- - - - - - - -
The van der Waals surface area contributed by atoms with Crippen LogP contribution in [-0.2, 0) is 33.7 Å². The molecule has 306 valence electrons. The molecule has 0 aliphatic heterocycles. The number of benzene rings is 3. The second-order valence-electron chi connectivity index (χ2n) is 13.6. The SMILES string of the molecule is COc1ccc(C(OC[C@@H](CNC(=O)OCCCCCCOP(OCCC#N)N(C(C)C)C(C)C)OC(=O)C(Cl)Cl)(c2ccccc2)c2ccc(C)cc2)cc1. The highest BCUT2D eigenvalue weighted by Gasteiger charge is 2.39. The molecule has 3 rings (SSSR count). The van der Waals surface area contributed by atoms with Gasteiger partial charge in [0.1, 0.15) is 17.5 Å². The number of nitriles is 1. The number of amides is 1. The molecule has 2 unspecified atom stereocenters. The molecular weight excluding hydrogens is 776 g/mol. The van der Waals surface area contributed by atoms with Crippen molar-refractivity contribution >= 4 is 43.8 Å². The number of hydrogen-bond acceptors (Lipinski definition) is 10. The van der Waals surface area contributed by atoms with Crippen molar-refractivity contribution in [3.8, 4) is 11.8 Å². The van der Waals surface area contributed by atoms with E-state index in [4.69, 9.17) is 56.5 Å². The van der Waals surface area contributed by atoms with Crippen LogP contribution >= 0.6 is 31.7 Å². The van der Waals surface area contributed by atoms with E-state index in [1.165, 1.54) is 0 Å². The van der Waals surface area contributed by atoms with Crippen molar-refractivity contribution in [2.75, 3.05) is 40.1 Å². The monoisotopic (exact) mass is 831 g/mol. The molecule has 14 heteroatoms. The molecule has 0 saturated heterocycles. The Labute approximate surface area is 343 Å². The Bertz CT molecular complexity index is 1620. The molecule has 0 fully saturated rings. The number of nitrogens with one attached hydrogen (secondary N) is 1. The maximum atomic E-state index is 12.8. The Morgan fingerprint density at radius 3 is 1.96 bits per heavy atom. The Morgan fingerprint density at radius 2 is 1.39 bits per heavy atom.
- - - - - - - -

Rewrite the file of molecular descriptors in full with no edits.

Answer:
The van der Waals surface area contributed by atoms with Crippen LogP contribution in [-0.2, 0) is 33.7 Å². The molecule has 306 valence electrons. The molecule has 0 aliphatic heterocycles. The number of benzene rings is 3. The second-order valence-electron chi connectivity index (χ2n) is 13.6. The SMILES string of the molecule is COc1ccc(C(OC[C@@H](CNC(=O)OCCCCCCOP(OCCC#N)N(C(C)C)C(C)C)OC(=O)C(Cl)Cl)(c2ccccc2)c2ccc(C)cc2)cc1. The highest BCUT2D eigenvalue weighted by Gasteiger charge is 2.39. The molecule has 3 rings (SSSR count). The van der Waals surface area contributed by atoms with Gasteiger partial charge in [0.1, 0.15) is 17.5 Å². The number of nitriles is 1. The number of amides is 1. The molecule has 2 unspecified atom stereocenters. The molecular weight excluding hydrogens is 776 g/mol. The van der Waals surface area contributed by atoms with Crippen molar-refractivity contribution >= 4 is 43.8 Å². The number of hydrogen-bond acceptors (Lipinski definition) is 10. The van der Waals surface area contributed by atoms with Crippen molar-refractivity contribution in [3.8, 4) is 11.8 Å². The van der Waals surface area contributed by atoms with E-state index in [4.69, 9.17) is 56.5 Å². The van der Waals surface area contributed by atoms with Crippen LogP contribution >= 0.6 is 31.7 Å². The van der Waals surface area contributed by atoms with E-state index in [1.165, 1.54) is 0 Å². The van der Waals surface area contributed by atoms with Crippen molar-refractivity contribution in [2.75, 3.05) is 40.1 Å². The monoisotopic (exact) mass is 831 g/mol. The molecule has 14 heteroatoms. The molecule has 0 saturated heterocycles. The Labute approximate surface area is 343 Å². The Bertz CT molecular complexity index is 1620. The molecule has 0 fully saturated rings. The number of nitrogens with one attached hydrogen (secondary N) is 1. The maximum atomic E-state index is 12.8. The Morgan fingerprint density at radius 3 is 1.96 bits per heavy atom. The Morgan fingerprint density at radius 2 is 1.39 bits per heavy atom.